Venue: No fee, but food & beverage minimum which we easily exceed.  The buffet costs $25.99 per person + $11 per person for a hosted soft bar x ~70 adult guests X 20% service charge and sales tax.  Cost: $3400

Photographer:  Someone has to capture all this money being spent.  Some people try to cut costs here and rely on a friend, but I prefer to use a dedicated photographer.  Cost: $500

Party Planner:  What’s a party planner do that you can’t do with some pinterest posts and elbow grease?  Decorate and set-up the entire venue in a simple theme of your choice.  No stress and worries for me.  Just gotta show up with my hair and make-up done.  Cost: $650

Candy/Dessert Bar: No party’s complete without a candy and/or dessert bar to feast your eyes on and your sweet tooth.  But it’s not cheap.  Cost: $350

Entertainment:  Gotta have entertainment for your guests and kiddies alike.  Balloon twister and photobooth.  Maybe a bubble show?  Cost: $500

Misc: Slide show, mic and screen rental, dress and hanbok (traditional Korean outfit) for baby, goody bags for kids, favors for guests, prizes.  Cost: $350

Grand total: $5532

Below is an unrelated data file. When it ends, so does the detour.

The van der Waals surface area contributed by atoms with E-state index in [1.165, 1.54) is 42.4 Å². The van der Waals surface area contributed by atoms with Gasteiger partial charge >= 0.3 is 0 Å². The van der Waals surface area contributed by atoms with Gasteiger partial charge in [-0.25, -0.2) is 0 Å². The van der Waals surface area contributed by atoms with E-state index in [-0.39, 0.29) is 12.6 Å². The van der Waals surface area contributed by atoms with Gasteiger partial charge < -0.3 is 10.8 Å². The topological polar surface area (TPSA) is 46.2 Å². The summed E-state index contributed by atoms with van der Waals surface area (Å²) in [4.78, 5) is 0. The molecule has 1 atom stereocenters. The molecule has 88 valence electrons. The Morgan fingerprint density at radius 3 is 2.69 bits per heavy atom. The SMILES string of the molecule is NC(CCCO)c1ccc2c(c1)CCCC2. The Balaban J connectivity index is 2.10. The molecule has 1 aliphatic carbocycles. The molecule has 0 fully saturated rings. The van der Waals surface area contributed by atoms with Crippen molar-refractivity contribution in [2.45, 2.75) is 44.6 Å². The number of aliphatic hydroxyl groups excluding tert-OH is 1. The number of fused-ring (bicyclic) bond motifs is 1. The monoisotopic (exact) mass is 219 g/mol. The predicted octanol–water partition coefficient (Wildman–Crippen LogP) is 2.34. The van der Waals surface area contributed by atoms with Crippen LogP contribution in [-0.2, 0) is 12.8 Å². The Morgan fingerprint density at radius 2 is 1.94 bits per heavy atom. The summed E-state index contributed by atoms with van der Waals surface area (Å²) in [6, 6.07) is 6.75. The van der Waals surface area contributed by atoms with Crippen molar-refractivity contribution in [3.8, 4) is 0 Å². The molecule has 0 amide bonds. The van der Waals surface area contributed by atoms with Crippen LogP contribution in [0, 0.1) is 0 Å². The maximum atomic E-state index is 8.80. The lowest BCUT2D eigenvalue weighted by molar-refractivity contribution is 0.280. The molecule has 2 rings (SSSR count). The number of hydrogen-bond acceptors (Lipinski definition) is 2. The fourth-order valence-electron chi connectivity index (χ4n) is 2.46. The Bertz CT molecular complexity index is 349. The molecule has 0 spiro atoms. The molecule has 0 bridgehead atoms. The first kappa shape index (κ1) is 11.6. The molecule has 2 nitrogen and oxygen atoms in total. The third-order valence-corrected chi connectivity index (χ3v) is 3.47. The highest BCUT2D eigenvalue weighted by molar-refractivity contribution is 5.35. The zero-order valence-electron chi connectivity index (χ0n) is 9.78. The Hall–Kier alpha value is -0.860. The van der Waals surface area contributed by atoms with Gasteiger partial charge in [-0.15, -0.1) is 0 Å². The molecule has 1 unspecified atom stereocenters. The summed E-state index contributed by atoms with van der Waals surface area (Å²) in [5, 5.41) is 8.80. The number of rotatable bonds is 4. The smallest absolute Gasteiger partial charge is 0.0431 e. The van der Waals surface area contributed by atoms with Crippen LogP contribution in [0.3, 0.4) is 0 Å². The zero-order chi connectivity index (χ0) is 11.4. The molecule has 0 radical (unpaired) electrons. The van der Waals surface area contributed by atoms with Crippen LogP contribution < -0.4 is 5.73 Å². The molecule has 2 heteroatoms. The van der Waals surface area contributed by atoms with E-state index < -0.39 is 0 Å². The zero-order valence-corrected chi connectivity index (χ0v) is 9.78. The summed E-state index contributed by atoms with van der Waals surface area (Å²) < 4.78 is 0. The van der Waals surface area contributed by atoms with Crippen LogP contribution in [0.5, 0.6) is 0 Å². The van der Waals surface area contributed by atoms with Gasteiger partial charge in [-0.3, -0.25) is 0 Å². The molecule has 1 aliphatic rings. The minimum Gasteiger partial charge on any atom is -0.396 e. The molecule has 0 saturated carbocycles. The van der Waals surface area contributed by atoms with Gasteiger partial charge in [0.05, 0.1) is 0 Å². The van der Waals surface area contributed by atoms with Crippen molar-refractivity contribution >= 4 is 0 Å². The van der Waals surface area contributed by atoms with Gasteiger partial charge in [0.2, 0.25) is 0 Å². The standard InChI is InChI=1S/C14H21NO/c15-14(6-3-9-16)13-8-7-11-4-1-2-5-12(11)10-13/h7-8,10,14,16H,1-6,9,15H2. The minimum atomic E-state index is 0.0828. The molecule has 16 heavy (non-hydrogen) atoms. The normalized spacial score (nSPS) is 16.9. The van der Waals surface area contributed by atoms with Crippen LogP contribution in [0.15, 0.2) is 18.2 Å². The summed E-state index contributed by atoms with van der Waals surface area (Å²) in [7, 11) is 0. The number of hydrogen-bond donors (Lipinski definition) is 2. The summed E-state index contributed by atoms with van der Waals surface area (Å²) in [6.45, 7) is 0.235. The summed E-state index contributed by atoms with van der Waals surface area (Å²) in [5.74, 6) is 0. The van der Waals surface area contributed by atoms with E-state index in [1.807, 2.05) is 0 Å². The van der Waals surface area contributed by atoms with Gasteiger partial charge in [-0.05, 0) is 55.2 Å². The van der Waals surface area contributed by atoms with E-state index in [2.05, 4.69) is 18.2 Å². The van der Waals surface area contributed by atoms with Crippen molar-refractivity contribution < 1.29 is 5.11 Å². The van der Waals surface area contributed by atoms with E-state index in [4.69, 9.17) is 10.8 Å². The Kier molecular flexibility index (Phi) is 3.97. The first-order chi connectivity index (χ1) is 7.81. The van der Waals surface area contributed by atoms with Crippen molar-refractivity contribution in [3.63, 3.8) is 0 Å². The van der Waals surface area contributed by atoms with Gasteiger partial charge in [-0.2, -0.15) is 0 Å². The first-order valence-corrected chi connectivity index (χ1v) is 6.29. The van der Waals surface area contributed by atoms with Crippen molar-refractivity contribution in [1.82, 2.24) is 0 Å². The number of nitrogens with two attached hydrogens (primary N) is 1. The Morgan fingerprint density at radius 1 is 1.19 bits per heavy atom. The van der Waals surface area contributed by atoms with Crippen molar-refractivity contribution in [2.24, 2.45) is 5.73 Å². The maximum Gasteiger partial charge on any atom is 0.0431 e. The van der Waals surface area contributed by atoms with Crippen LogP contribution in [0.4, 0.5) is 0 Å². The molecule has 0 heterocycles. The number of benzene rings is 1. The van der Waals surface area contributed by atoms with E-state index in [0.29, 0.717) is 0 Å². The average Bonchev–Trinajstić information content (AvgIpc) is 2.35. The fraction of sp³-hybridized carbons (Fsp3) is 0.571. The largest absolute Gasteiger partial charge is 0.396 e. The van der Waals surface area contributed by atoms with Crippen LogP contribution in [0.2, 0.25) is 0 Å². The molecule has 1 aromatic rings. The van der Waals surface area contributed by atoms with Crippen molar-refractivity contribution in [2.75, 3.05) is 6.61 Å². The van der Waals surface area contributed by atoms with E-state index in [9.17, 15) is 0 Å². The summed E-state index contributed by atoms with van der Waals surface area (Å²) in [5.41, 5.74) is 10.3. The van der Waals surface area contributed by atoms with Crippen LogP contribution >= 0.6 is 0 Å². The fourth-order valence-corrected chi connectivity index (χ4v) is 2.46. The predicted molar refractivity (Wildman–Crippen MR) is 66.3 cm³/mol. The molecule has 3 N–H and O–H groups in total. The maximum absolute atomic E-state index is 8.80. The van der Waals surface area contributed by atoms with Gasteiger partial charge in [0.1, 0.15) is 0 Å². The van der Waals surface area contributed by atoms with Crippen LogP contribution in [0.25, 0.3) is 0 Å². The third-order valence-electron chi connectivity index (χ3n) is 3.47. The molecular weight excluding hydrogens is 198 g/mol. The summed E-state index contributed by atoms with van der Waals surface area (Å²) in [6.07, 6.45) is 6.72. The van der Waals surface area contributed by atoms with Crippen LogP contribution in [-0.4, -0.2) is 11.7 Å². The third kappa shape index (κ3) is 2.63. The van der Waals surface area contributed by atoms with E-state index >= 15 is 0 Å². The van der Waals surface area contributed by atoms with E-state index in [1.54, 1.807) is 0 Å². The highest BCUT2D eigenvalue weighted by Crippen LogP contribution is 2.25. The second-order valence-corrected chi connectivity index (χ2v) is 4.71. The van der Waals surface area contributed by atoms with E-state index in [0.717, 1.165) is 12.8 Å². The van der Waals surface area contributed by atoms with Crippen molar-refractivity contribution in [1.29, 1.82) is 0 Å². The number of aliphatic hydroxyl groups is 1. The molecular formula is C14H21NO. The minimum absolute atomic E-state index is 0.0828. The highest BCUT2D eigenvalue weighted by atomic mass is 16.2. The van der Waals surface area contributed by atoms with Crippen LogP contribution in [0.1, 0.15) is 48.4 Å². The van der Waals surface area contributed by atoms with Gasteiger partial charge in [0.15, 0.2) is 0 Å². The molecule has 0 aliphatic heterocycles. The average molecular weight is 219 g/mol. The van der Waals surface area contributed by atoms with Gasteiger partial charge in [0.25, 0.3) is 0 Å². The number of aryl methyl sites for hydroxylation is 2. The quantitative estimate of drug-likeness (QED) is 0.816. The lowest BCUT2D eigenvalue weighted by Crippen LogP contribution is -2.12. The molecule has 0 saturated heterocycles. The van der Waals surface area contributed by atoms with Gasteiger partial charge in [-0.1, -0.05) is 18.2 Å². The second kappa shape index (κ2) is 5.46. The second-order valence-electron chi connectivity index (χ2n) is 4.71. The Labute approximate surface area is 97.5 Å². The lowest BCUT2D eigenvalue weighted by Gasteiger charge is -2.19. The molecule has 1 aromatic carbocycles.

I’ve grappled with the thought that instead of spending the $5532 on a birthday party if I invested it into a 529 account and assumed a 6% rate of return over the next 16 years before my child starts college, it would grow to roughly $14,000.  If I assumed a 7% rate of return, it would grow to over $16,000.  Since college is projected to cost my kids around $200,000 each, while $16,000 isn’t enough to even pay for a year of college expenses, it’s no chump change and still puts a significant dent in their cost burden.  But like I said, for me I feel sometimes you have to pause just accumulating and live in the moment.  So far, I’ve never regretted any of my occasional splurges.  I know I still enjoy the happy memories from my first child’s birthday celebrating with friends and family and while she may not remember it directly, she enjoys looking through her birthday photo album over and over again and knowing she was a princess for that day.  In the Reuters’ article I cited above, a dohl party planner told the reporter she regretted having only a humble dohl for her own daughter.  She stated “I did not even hire a photographer back then. It hurt me when [my daughter] saw me sifting through the pictures I took of other babies and asked me why she has no photos.”  For some reason that resonates with me.  So what’s the splurge you think is worth loosening the purse strings a bit for?  Or should there be no such word as splurge in a financially responsible family’s vocabulary?